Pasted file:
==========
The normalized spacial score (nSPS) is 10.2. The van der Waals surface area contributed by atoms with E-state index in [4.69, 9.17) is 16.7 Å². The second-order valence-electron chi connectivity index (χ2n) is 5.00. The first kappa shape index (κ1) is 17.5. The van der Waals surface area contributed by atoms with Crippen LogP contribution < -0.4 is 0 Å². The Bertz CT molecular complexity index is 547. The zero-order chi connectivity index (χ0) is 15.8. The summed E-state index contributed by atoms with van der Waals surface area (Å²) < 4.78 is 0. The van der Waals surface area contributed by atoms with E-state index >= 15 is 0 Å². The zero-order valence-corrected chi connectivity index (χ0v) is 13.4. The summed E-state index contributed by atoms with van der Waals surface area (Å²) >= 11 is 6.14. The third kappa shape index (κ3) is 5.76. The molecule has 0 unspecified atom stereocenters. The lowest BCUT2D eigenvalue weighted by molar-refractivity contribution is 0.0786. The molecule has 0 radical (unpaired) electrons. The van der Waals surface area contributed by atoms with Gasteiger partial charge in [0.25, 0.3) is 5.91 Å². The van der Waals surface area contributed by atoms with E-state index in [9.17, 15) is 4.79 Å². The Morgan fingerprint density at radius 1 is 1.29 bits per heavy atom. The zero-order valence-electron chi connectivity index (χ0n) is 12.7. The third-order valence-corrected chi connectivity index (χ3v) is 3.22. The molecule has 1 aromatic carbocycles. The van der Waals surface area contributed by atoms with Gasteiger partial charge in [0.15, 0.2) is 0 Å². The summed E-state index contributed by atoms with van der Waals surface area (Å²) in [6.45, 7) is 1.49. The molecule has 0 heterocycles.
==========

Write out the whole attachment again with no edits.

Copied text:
The normalized spacial score (nSPS) is 10.2. The van der Waals surface area contributed by atoms with E-state index in [4.69, 9.17) is 16.7 Å². The second-order valence-electron chi connectivity index (χ2n) is 5.00. The first kappa shape index (κ1) is 17.5. The van der Waals surface area contributed by atoms with Crippen LogP contribution < -0.4 is 0 Å². The Bertz CT molecular complexity index is 547. The zero-order chi connectivity index (χ0) is 15.8. The summed E-state index contributed by atoms with van der Waals surface area (Å²) < 4.78 is 0. The van der Waals surface area contributed by atoms with E-state index >= 15 is 0 Å². The zero-order valence-corrected chi connectivity index (χ0v) is 13.4. The summed E-state index contributed by atoms with van der Waals surface area (Å²) >= 11 is 6.14. The third kappa shape index (κ3) is 5.76. The molecule has 0 unspecified atom stereocenters. The lowest BCUT2D eigenvalue weighted by molar-refractivity contribution is 0.0786. The molecule has 0 radical (unpaired) electrons. The van der Waals surface area contributed by atoms with Gasteiger partial charge in [0.25, 0.3) is 5.91 Å². The van der Waals surface area contributed by atoms with E-state index in [9.17, 15) is 4.79 Å². The Morgan fingerprint density at radius 1 is 1.29 bits per heavy atom. The zero-order valence-electron chi connectivity index (χ0n) is 12.7. The third-order valence-corrected chi connectivity index (χ3v) is 3.22. The molecule has 1 aromatic carbocycles. The van der Waals surface area contributed by atoms with Gasteiger partial charge in [0.15, 0.2) is 0 Å². The summed E-state index contributed by atoms with van der Waals surface area (Å²) in [6.45, 7) is 1.49. The molecule has 0 heterocycles.